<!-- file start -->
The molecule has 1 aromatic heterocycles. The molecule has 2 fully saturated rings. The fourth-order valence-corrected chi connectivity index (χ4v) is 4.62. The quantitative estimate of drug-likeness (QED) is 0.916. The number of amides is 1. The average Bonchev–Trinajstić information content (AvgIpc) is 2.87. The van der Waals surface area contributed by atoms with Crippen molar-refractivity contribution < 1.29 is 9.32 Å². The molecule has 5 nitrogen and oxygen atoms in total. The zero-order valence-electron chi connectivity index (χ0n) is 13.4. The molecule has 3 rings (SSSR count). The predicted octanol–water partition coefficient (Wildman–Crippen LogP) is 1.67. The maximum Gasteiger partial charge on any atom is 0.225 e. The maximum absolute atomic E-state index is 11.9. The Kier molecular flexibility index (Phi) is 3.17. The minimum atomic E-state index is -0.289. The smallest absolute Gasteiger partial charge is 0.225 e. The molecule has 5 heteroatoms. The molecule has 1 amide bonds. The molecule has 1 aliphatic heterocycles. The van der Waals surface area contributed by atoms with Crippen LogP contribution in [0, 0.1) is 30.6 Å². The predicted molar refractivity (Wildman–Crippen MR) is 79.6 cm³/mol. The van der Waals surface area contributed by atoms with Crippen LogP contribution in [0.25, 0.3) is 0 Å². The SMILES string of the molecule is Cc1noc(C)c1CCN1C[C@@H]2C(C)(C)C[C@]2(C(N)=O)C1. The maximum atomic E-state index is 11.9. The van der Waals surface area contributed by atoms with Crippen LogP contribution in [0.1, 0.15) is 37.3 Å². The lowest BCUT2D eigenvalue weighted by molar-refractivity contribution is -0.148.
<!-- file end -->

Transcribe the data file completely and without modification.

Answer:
The molecule has 1 aromatic heterocycles. The molecule has 2 fully saturated rings. The fourth-order valence-corrected chi connectivity index (χ4v) is 4.62. The quantitative estimate of drug-likeness (QED) is 0.916. The number of amides is 1. The average Bonchev–Trinajstić information content (AvgIpc) is 2.87. The van der Waals surface area contributed by atoms with Crippen molar-refractivity contribution < 1.29 is 9.32 Å². The molecule has 5 nitrogen and oxygen atoms in total. The zero-order valence-electron chi connectivity index (χ0n) is 13.4. The molecule has 3 rings (SSSR count). The predicted octanol–water partition coefficient (Wildman–Crippen LogP) is 1.67. The maximum Gasteiger partial charge on any atom is 0.225 e. The maximum absolute atomic E-state index is 11.9. The Kier molecular flexibility index (Phi) is 3.17. The minimum atomic E-state index is -0.289. The smallest absolute Gasteiger partial charge is 0.225 e. The molecule has 5 heteroatoms. The molecule has 1 amide bonds. The molecule has 1 aliphatic heterocycles. The van der Waals surface area contributed by atoms with Crippen LogP contribution in [0, 0.1) is 30.6 Å². The predicted molar refractivity (Wildman–Crippen MR) is 79.6 cm³/mol. The van der Waals surface area contributed by atoms with Crippen LogP contribution in [0.25, 0.3) is 0 Å². The SMILES string of the molecule is Cc1noc(C)c1CCN1C[C@@H]2C(C)(C)C[C@]2(C(N)=O)C1. The maximum atomic E-state index is 11.9. The van der Waals surface area contributed by atoms with Crippen LogP contribution in [0.1, 0.15) is 37.3 Å². The lowest BCUT2D eigenvalue weighted by molar-refractivity contribution is -0.148.